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Spell Out Who Gets Your Super


If you've set up a binding death benefit nomination in your super fund, you're probably feeling smug, organised and that you'll never have to think about it again.

Big mistake, say experts. You can't "set and forget" as your circumstances may change and in most cases the binding nomination will lapse after three years.

Why is it important? Because it's a written directive to the trustee of your fund setting out the dependents and/or legal personal representative you want to receive your super in the event of your death.

If you don't have one, who gets your super will generally be at the trustee's discretion. This is not so much of a problem if you're married (and want your husband or wife to inherit) as in most cases your spouse will be the beneficiary, says Colin Lewis, senior manager strategic advice at Perpetual Private.

But it can be a problem if yours is a blended family or you don't have a spouse or children. Without a valid binding nomination, how can the trustee really know where you wanted your super to go?

To ensure yours is still in working order, here are some areas to watch:

· Time lapse: death benefit nominations need to be renewed every three years in APRA (retail, corporate and industry) funds or SMSFs which contain rules that require the three-year renewal, says Peter Townsend, principal of Townsends Business & Corporate Lawyers. "A number of court cases have resulted from lapsed death benefit nominations where the member didn't realise their nomination had lapsed," he adds.

· Check beneficiaries: Lewis says you must nominate a "dependant" under super law – a spouse, child of any age, someone financially dependent on you or in an interdependent relationship – and/or your legal personal representative (LPR), often the executor of your will. Update your nomination as your family circumstances change. And make sure whoever you nominate falls within the rules. Lewis cites the case of someone single in their 20s who may want to nominate their parents. They are not, however, dependants under super rules.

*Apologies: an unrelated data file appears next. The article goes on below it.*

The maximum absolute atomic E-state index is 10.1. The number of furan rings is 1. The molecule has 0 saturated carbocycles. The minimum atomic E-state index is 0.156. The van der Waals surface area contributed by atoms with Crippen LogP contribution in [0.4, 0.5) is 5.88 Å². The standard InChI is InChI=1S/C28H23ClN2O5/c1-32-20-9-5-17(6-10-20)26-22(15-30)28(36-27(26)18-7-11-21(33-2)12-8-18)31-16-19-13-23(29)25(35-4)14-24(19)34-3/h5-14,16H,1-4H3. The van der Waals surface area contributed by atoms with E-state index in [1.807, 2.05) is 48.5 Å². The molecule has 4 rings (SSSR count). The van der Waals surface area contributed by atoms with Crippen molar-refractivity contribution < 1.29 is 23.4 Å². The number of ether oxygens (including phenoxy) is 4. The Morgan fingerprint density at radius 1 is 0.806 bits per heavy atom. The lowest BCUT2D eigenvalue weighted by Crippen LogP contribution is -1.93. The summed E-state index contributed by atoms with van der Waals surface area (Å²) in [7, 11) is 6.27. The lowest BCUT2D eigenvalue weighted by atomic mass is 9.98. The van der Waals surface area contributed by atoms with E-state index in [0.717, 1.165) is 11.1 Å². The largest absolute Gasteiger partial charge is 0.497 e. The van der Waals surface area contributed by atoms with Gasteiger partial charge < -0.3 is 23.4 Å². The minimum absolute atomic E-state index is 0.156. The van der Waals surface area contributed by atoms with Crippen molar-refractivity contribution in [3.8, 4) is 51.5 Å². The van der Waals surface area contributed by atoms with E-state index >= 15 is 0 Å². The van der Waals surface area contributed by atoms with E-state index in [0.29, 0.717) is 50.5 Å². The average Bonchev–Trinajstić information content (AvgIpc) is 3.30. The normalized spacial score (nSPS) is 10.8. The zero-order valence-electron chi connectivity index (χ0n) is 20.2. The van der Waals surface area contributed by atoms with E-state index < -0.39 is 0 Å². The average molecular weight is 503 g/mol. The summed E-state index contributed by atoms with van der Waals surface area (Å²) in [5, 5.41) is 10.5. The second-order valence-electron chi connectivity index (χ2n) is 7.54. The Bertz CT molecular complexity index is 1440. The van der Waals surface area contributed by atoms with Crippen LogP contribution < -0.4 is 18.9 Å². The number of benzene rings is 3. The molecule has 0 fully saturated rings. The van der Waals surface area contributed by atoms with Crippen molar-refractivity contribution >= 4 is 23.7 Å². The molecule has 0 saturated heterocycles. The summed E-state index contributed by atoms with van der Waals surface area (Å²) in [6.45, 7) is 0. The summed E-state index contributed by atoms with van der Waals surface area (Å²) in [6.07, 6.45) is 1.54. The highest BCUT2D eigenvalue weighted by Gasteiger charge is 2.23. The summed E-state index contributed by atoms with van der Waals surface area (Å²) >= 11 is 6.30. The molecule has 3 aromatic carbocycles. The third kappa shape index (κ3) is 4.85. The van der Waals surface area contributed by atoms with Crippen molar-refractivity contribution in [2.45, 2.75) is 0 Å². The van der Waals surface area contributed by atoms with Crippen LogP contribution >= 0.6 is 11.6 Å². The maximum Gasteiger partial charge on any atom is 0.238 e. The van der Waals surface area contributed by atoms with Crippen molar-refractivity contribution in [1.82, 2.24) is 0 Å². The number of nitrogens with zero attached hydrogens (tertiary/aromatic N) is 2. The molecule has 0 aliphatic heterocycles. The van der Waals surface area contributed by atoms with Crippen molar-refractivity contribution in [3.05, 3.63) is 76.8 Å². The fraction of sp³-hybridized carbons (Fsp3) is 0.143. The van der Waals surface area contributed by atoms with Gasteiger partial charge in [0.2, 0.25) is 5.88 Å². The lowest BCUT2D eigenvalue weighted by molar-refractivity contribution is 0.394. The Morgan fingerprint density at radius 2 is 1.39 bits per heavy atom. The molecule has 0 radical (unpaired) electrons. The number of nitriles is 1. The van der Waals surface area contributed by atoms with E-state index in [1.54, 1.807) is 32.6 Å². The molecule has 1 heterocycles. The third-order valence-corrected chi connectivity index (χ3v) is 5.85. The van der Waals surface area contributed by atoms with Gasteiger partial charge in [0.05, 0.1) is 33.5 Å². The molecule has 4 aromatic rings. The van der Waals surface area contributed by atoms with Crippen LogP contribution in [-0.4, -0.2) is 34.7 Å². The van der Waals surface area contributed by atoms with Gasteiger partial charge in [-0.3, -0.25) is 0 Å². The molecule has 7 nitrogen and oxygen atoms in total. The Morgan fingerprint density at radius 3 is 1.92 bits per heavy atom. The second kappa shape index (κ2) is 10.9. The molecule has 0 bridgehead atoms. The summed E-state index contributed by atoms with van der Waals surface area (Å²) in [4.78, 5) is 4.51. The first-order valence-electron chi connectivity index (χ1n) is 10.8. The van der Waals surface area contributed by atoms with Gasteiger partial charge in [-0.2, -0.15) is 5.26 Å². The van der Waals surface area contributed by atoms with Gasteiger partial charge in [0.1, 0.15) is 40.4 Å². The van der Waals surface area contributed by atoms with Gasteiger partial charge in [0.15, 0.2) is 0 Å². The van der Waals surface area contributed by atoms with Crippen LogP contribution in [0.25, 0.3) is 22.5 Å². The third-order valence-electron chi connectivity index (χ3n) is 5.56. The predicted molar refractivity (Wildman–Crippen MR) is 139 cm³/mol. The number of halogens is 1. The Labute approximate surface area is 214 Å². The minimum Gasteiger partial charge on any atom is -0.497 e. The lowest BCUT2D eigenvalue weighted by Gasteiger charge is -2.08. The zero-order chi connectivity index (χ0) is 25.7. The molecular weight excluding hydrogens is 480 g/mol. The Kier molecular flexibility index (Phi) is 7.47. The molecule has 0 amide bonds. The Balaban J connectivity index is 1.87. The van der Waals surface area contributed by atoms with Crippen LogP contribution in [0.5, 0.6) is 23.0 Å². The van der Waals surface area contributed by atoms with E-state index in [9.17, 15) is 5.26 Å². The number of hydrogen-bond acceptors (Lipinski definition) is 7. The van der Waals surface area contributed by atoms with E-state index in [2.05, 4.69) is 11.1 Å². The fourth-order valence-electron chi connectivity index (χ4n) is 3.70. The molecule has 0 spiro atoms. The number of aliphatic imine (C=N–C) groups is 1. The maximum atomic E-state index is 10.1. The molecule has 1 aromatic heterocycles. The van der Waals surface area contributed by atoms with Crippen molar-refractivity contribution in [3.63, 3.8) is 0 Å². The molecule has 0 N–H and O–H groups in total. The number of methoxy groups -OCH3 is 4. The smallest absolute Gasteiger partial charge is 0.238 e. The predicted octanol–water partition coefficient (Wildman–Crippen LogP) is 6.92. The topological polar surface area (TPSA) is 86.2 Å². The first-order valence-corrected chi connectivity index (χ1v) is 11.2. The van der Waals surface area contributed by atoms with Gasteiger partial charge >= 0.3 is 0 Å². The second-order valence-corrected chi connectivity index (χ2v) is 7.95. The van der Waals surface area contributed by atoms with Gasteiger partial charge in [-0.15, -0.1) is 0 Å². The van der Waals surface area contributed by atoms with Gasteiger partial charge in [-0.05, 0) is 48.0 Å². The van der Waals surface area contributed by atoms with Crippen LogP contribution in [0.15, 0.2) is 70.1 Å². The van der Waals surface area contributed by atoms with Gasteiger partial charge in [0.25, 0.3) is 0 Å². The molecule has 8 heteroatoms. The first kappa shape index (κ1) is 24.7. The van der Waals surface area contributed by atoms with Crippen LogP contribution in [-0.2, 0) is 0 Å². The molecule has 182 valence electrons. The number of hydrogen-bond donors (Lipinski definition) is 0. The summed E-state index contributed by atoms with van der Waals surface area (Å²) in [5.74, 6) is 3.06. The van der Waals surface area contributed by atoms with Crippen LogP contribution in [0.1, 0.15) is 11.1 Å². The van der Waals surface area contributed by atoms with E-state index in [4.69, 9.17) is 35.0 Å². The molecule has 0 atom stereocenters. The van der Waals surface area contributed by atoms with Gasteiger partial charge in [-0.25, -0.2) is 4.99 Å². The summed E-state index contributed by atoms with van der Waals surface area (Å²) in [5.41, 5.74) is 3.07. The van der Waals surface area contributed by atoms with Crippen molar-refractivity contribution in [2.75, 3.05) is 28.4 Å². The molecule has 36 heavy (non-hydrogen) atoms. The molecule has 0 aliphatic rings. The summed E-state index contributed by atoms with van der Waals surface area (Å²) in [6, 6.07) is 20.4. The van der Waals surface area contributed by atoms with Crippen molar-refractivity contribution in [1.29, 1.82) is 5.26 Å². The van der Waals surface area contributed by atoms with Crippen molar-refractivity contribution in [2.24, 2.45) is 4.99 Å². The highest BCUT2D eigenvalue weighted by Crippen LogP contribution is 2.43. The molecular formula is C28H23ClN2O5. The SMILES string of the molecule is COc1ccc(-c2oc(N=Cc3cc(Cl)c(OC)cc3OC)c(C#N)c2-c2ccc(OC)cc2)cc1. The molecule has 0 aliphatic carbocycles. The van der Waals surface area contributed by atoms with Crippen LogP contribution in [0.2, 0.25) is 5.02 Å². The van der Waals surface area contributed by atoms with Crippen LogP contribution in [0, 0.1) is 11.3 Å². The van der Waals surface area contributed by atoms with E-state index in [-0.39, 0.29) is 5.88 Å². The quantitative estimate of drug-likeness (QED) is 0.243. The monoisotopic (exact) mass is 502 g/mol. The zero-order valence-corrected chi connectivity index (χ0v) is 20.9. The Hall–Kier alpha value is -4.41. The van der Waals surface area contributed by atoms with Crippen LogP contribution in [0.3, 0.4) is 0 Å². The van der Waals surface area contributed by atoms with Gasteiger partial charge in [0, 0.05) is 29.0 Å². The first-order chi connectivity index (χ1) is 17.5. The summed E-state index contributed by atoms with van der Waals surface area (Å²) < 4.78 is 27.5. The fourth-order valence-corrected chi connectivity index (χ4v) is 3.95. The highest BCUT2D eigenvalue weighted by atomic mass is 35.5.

· Redirect: those who don't have super dependants or wish to nominate someone else are best off advising the trustee to pay their super to their LPR, says Lewis, and making the necessary arrangements via their will. This is what the person in the previous paragraph should do. This would be especially important if they'd just moved in with a partner. "While they may not have much in super, their life insurance could be substantial," he says. "On death, mum and dad may think they'll receive the super but if the new partner can prove they're a spouse, they may end up with the death benefit.This may be overcome with a binding nomination to their LPR." This plan of action would also work if you've changed your family arrangements and want your super to go to a number of people.

· Be consistent: it's best to use the same author for both your benefit nomination and your will so the message is the same, says Townsend. He cites Ioppolo's case [Ioppolo v Conti [2013] WASC 389] in WA where the member got her will prepared by a solicitor and her death benefit nomination by her financial planner. In the will she gave everything to her husband and in the [death nomination] she gave her super to her kids. She and her solicitor didn't know that the deed of her SMSF required the the nomination to be renewed every three years. "She died just after the renewal date and her husband (not the father of her kids) became the trustee of the fund and gave himself the lot," says Townsend.

· Income stream: if you're receiving a super pension, consider seeking advice as to whether a reversionary pension (where your income stream automatically continues being paid to your beneficiary) is appropriate, rather than a binding death nomination as there can be issues around the transfer balance cap under the new super rules. If you have both accumulation and pension interests in superannuation, Lewis says you'll now need death benefit nominations that deal with both interests.

Debra Cleveland


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